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Office gossip "Who`s the daddy?" is discrimination

04 October 2010 #Employment


The Employment Appeal Tribunal has held that gossip about an employee`s pregnancy was discrimination and harassment under the Sex Discrimination Act 1975.
 
Ms Nixon brought a claim for constructive dismissal, sex and pregnancy discrimination and harassment after gossip arose in the workplace about her pregnancy. At a Christmas party Ms Nixon was seen kissing another employee and then going to a hotel room with him. Some weeks later, she discovered she was pregnant and informed her work (a law firm).  Within an hour of her doing so, speculation and gossip began about the identity of the child`s father.
 
Ms Nixon raised a grievance about this, and asked to work at a different office to the HR manager who had started the gossip. Her grievance was not dealt with and her request for transfer was refused.  She was not paid for the time she stayed away from work because of it.

A Tribunal found that the employer had constructively dismissed Ms Nixon, but dismissed the claims for discrimination and harassment. The Tribunal also reduced the compensatory award for unfair dismissal by 90% to reflect what it saw as the employee`s culpable conduct at the Christmas party and after her dismissal.  The Judge described her as "almost exclusively the author of her own misfortune…by acting so publicly, so foolishly and so irresponsibly".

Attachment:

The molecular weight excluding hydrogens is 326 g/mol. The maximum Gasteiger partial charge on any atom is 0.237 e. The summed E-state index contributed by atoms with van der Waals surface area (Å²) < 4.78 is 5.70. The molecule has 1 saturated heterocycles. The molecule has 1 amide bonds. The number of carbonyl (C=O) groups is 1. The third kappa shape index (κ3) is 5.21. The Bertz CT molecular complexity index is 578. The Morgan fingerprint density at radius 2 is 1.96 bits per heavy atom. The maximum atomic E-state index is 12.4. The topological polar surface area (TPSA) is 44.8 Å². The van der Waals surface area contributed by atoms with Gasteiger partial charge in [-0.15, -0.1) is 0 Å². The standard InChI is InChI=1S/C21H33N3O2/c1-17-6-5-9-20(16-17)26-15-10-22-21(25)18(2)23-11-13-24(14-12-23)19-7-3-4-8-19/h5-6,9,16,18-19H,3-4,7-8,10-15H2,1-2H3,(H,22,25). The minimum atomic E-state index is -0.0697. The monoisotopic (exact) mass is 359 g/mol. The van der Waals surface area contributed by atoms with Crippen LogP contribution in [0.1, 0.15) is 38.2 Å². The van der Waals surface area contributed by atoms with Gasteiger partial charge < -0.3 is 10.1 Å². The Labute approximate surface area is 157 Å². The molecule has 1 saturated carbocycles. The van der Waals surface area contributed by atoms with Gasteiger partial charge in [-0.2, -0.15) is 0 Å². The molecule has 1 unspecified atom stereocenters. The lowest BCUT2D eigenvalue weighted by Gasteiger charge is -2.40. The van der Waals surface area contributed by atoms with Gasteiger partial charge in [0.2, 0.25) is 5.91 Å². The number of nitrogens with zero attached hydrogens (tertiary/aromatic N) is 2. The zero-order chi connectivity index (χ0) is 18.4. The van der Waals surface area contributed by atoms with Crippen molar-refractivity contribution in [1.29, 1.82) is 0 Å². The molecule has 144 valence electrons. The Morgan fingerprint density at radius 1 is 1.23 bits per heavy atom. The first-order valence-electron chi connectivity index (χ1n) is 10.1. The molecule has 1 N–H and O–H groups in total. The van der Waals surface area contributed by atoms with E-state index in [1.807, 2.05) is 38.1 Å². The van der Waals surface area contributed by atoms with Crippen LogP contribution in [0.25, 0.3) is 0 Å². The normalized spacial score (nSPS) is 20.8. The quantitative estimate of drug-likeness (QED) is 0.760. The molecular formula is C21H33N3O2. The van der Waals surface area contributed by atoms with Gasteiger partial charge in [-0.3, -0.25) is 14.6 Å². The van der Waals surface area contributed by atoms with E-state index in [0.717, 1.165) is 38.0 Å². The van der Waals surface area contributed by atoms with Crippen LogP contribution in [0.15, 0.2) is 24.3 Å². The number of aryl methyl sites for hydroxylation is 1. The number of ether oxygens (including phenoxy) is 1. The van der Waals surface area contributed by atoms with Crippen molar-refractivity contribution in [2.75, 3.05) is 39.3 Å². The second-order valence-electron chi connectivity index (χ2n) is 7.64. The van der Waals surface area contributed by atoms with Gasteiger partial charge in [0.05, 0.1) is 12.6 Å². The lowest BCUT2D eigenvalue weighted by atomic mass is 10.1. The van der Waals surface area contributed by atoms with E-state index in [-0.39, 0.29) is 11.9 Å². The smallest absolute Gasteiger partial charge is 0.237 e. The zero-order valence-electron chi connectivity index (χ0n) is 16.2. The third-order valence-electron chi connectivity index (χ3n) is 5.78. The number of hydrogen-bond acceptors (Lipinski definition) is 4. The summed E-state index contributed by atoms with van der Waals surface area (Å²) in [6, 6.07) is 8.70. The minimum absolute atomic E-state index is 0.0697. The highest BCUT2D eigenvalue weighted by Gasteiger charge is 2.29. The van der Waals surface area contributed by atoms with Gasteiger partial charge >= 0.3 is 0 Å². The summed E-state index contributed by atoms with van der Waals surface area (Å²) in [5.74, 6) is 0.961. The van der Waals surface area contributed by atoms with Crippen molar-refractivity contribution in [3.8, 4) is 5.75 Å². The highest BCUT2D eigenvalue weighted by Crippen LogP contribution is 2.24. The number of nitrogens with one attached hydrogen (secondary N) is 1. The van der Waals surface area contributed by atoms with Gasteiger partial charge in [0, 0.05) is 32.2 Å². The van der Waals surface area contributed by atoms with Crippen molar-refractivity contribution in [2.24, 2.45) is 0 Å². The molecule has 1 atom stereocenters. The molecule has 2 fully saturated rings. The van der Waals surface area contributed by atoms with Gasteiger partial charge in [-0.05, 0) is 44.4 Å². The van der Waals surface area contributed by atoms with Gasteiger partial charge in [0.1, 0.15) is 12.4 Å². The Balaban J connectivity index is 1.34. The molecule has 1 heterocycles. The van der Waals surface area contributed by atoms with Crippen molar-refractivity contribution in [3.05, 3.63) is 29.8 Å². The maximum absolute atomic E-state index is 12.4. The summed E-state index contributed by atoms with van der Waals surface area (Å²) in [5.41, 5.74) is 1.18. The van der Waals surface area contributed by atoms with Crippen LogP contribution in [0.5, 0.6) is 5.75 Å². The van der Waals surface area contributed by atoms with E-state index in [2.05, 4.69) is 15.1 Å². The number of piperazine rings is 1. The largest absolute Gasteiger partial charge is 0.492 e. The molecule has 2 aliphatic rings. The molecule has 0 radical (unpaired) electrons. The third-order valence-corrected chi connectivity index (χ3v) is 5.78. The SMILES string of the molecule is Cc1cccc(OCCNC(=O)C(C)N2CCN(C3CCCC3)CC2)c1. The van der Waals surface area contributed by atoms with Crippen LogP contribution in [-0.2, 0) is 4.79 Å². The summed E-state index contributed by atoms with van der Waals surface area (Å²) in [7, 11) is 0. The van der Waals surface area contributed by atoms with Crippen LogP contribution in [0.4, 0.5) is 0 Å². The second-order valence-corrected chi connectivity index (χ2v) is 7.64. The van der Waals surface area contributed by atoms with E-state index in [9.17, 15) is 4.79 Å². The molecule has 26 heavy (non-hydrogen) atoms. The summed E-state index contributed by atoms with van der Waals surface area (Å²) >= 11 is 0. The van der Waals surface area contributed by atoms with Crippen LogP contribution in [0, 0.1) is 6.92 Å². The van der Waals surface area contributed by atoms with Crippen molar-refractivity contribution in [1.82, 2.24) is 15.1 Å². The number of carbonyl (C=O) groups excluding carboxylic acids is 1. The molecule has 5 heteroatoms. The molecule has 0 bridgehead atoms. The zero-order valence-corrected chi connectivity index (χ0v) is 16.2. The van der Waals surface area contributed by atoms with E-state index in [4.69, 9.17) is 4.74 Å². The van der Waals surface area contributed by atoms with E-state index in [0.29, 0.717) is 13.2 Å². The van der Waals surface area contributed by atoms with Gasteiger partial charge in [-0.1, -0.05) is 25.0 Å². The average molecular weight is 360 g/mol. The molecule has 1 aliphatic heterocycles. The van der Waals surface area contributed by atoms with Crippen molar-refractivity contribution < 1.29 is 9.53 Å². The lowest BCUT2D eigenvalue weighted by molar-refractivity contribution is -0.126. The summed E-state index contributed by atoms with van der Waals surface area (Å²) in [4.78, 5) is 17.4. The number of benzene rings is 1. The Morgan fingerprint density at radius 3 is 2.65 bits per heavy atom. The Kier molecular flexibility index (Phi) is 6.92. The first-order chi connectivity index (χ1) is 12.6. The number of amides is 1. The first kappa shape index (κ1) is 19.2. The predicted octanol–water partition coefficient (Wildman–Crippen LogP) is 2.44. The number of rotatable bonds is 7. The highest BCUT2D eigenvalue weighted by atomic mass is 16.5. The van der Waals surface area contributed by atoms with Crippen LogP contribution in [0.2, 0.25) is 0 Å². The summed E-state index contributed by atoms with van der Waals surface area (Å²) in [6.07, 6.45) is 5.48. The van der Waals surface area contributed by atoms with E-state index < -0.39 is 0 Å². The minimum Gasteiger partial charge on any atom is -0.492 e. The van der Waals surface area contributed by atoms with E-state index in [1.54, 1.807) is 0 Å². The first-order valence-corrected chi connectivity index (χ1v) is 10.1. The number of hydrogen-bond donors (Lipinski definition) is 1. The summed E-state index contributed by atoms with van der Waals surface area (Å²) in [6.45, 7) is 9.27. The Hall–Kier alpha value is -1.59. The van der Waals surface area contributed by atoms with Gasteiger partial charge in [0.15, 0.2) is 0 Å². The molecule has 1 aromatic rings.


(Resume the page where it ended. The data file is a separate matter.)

Ms Nixon appealed against the finding that there had been no discrimination or harassment and also against the reduction to the compensatory award.

The EAT decided that the Tribunal had been wrong not to make findings of sex discrimination, pregnancy-related discrimination and harassment. The EAT said that the gossip was about the paternity of her child and connected with her pregnancy. It was unwanted conduct and met the definition of harassment on grounds of her sex.  Also, the treatment of Ms Nixon when she remained away from work was sex discrimination as it was related to her pregnancy.

Finally, the EAT decided that the Tribunal was wrong to reduce the unfair dismissal compensatory award by 90% on the basis of the employee`s conduct.

Clarkslegal, specialist Employment lawyers in London, Reading and throughout the Thames Valley.
For further information about this or any other Employment matter please contact Clarkslegal's employment team by email at employmentunit@clarkslegal.com by telephone 020 7539 8000 (London office), 0118 958 5321 (Reading office) or by completing the form on this page.

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